Despite the backlash from the LGBT community, MTV's newest comedy, Faking It, premiered without a hitch. Maybe you remember my very emotional plea for this show to not be offensive, to not suck. I really, really wanted Faking It to not be about two teenage girls pretending to be lesbians so they get elected Homecoming Queens and win popularity. Because holy crap is that not realistic at all. I found myself going to bed each night and praying to the Based God that Faking It wouldn't just sexualize lesbians, that MTV would make it a learning experience instead. And I guess I kind of got an answer to that?
When the world first read about Faking It's premise, there was no mention that one half of the faux lesbian couple would maybe be a lesbian who has developed feelings for her best friend. For that addition to the show, I'm grateful. What closeted LGBT teen can't relate to having a crush on a friend, but feel unable to say anything? Not only is there a fear of losing a friendship but, for many, there's a fear of losing family, housing, an entire support system, if word ever got out that that person wasn't walking the straight and narrow.
Faking It plays with that idea while switching up the usual stereotypes, which sometimes works in the show's favor. Karma (Katie Stevens) and Amy (Rita Volk) go to a different type of high school than what most of America is used to seeing. In Weird Austin's Hester High School, the outcasts are the in-crowd, which means all the young Republicans are exiled and shamed for their conservative behavior. It's not a bad thing to be gay here. Watching the show, then, is like discovering utopia. It left me with a fake-sugar taste in the back of my mouth. I wanted to believe, but it was so unnatural that I couldn't connect to that type of high school experience at all. I thought it was suppose to be satirical but the show runner, Carter Covington, argues that it's more of an exaggerated version of reality.
You would think that, at such a perfectly accepting high school, people would let others come out on their own time. Because, you know, despite going to the most liberal school in the world, who knows what any individual's family life is like? Or simply, maybe, that person isn't ready to be out and proud yet? Not at this high school, especially with the most popular student, a gay guy named Shane (Michael J. Willett) thinks it's a cardinal sin to be living in the closet and makes it his mission to out Karma and Amy at his party.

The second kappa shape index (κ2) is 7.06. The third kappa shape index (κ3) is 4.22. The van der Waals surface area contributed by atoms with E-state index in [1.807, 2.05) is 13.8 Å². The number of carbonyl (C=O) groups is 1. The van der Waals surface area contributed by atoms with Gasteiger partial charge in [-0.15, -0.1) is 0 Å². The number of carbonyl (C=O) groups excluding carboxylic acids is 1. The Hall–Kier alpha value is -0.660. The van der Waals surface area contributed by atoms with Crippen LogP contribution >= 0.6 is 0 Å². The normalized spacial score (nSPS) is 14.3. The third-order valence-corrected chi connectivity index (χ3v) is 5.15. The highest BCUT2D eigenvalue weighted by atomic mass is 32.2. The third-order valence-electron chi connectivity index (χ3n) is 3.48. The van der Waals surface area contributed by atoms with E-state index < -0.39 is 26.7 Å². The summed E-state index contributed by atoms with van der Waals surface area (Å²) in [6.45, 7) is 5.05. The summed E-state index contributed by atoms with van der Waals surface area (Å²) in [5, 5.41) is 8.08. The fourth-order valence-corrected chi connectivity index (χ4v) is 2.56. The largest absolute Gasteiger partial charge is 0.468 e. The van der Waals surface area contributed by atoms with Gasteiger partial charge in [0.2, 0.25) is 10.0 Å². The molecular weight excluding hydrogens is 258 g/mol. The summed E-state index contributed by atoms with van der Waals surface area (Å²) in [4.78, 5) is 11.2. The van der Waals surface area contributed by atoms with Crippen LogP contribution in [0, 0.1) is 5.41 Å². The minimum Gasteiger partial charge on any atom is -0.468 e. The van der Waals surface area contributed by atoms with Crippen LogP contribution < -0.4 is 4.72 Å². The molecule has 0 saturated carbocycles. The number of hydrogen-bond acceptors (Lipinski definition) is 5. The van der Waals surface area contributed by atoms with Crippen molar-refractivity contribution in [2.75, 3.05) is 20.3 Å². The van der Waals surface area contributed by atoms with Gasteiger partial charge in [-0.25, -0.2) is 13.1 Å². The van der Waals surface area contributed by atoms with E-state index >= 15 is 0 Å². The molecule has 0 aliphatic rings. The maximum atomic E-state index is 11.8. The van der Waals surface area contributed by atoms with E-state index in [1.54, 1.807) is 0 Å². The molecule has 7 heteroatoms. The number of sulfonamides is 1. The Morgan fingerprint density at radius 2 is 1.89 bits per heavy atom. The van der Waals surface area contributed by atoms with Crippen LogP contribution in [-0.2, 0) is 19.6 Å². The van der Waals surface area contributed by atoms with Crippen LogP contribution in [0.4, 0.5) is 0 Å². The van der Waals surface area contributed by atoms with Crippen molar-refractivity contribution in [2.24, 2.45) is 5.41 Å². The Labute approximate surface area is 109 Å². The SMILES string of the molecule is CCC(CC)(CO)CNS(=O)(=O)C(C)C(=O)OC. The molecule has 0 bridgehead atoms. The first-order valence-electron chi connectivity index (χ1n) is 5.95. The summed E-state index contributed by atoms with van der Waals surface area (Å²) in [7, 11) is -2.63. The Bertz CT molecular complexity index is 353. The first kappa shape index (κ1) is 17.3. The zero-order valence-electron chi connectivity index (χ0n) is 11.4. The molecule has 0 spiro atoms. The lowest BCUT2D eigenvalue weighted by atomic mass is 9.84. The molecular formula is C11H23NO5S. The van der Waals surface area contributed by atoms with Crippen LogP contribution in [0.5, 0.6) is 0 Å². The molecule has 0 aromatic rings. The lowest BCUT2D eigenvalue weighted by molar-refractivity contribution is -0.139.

A few moments before the forced outing, Liam (Gregg Sulkin), the hottest straight ally at the school, was hitting on Karma despite thinking she was in a relationship with Amy. My worst fears came true: Faking It is about a straight guy attempting to change a lesbian. And worse than that? Liam is painted as a good guy because he's "accepting." Cool, you tolerate hanging out with a feminist and a gay guy but you're straight? Straight girls, stop swooning!
Still, it's that moment of "oh shit" that crosses Amy's face after she's kissed her best friend that I will be tuning in for. Faking It isn't perfect, but at least it's letting other LGBT kids know that their struggles are real and that not every battle is the same. Faking It could actually help change the game, too, if the story focuses on Amy and her struggle to figure out who she is, as opposed to Karma trying to figure out how to be popular and Liam's battle to get into the pants of a lesbian.
Written by Hope Schreiber (@HopeSchreiber)